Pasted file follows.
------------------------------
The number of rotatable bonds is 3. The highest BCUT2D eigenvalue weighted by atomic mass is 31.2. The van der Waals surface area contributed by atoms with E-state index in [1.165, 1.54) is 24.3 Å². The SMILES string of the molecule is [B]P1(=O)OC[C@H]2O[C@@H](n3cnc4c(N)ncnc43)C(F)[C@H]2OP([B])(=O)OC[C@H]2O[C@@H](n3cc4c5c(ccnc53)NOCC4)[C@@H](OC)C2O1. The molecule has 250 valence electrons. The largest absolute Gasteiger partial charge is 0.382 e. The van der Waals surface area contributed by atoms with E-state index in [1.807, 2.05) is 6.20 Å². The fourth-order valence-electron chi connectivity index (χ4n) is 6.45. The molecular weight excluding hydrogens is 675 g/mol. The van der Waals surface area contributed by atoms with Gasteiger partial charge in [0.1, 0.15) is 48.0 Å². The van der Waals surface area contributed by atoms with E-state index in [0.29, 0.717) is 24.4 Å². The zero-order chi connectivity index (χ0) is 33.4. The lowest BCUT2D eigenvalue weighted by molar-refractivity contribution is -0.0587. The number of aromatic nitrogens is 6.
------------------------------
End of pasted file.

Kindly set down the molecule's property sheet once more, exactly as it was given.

The number of rotatable bonds is 3. The highest BCUT2D eigenvalue weighted by atomic mass is 31.2. The van der Waals surface area contributed by atoms with E-state index in [1.165, 1.54) is 24.3 Å². The SMILES string of the molecule is [B]P1(=O)OC[C@H]2O[C@@H](n3cnc4c(N)ncnc43)C(F)[C@H]2OP([B])(=O)OC[C@H]2O[C@@H](n3cc4c5c(ccnc53)NOCC4)[C@@H](OC)C2O1. The molecule has 250 valence electrons. The largest absolute Gasteiger partial charge is 0.382 e. The van der Waals surface area contributed by atoms with E-state index in [1.807, 2.05) is 6.20 Å². The fourth-order valence-electron chi connectivity index (χ4n) is 6.45. The molecular weight excluding hydrogens is 675 g/mol. The van der Waals surface area contributed by atoms with Gasteiger partial charge in [0.1, 0.15) is 48.0 Å². The van der Waals surface area contributed by atoms with E-state index in [0.29, 0.717) is 24.4 Å². The zero-order chi connectivity index (χ0) is 33.4. The lowest BCUT2D eigenvalue weighted by molar-refractivity contribution is -0.0587. The number of aromatic nitrogens is 6.